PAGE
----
The Fuschia genus contains more than 100 woody shrubs and trees, but the familiar garden fuschias widely available in garden centers are mostly hybrids chosen because they are ideal for hanging baskets and other containers. While these plants can be perennial garden plants in warm climates, fuschias are usually grown as outdoor container plants, either planted as annuals and discarded as the weather turns cold, or brought indoors and nursed in bright light and controlled conditions over the winter.

From spring to fall, fuschias produce dozens of brightly colored teardrop-shaped flowers from trailing stems, and they do so in the kind of shady conditions where most plants struggle. Fuchsias are a fabulous staple for hanging baskets with their elegant, drooping flowers hanging down like so many crystals on a fancy chandelier. But they can look fantastic in almost any container garden. Fuchsias look lovely in a pot on their own but also pair well with complementary or contrasting colors. Display them with oxalis, angel wing begonias, lobelia, or coleus. These plants also a favorite of butterflies and hummingbirds.

If you do live in a warm climate zone, you can also consider one of the shrub-like cultivars that may even achieve small tree stature when planted in the garden.

Whether planting a fuschia in outdoor containers or in the garden, wait until the weather is consistently above 50 degrees Fahrenheit all night before planting—these plants are very sensitive to cold.

Botanical Name Fuschia (Group)
Common Names Fuschia, lady's eardrops
Plant Type Evergreen shrub, usually grown as a trailing container plant
Mature Size Usually 1 to 2 feet tall, similar spread
Sun Exposure Part shade to full shade
Soil Type Rich, moisture-retentive garden soil or peat-based potting mix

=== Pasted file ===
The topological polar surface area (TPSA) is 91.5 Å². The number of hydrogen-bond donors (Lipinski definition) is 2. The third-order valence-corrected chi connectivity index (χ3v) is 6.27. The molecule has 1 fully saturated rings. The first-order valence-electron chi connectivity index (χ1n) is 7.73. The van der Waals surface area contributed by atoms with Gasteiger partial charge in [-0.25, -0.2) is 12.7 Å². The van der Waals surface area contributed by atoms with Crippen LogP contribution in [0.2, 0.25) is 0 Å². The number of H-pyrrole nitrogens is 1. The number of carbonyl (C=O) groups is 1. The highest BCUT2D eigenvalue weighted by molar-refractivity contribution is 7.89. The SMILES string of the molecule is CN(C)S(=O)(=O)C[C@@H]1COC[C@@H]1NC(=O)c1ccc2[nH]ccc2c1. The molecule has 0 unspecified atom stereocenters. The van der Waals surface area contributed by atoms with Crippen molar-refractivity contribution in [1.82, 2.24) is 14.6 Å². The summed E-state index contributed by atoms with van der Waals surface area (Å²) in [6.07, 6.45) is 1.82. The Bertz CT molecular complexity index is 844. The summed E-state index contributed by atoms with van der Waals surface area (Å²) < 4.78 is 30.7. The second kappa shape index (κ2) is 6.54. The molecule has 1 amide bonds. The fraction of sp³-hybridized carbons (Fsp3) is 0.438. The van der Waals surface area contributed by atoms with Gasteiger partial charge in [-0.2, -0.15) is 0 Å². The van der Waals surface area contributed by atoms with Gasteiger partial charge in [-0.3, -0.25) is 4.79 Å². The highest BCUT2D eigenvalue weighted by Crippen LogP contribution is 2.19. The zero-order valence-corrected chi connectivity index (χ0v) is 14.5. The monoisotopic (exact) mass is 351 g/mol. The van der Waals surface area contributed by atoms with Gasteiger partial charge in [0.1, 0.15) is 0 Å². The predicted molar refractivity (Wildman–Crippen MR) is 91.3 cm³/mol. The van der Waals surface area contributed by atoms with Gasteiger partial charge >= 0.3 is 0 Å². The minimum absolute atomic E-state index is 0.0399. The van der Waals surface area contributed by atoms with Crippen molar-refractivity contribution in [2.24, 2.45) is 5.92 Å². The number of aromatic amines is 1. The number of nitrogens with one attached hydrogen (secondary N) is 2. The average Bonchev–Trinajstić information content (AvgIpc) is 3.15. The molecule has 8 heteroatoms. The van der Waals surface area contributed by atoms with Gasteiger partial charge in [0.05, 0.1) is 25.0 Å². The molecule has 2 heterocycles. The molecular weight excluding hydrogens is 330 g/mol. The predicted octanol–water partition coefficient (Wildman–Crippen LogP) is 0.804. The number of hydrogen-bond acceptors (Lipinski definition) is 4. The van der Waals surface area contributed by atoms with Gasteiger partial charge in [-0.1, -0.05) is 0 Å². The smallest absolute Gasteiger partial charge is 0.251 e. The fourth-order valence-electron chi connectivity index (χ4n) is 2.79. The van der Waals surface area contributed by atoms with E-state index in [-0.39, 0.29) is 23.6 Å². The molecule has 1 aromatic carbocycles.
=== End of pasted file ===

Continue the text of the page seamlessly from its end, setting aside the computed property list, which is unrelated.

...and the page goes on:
Soil pH 6.0 to 7.0 (slightly acidic to neutral)
Bloom Time Repeat seasonal bloomer
Flower Color Red, pink, white, violet, purple, and bicolors
Hardiness Zones 10 to 11 (often grown as an annual container plant)
Native Area Caribbean, northern South America

A Guide to Growing Fuchsias

Let’s go over everything you need to know to grow a spectacular arrangement of fuchsias in your garden this summer.

Types of Fuchsia

Fuchsias are a great addition to small gardens, and they’re a fantastic choice of balcony gardens that rely on vertical growing systems in a limited space. Some fuchsias are climbers, making them the ideal choice for compact spaces.

There are four common types of Fuchsia available from most garden centers throughout the United States.

  • Standard Fuchsia – Bush or upright fuchsias trained as standards, making them the ideal choice for balcony containers or pots.
  • Trailing Fuchsia – Ideal for hanging in flower baskets.
  • Bush and Upright Fuchsia – These small, bushy, round shrubs are perfect for establishing borders in the garden, or for growing in containers on patios or balconies. These varieties are very hardy and suit most climates around the United States.
  • Climbing Fuchsia – These fuchsias grow fast, with long and lax stems. Train them onto walls or fences for a beautiful vertical display.

Some of the Favorite Fuchsia Varieties

  • Fuchsia’ Lady in Black’ (Half-Hardy)
  • Fuchsia’ Shrimp Cocktail’ (Hardy)
  • Fuchsia’ Dollar Princess’ (Hardy)
  • Fuchsia ‘Hawkshead’ (Hardy)
  • Fuchsia’ Pink Fizz’ (Hardy)

Planting Your Fuchsias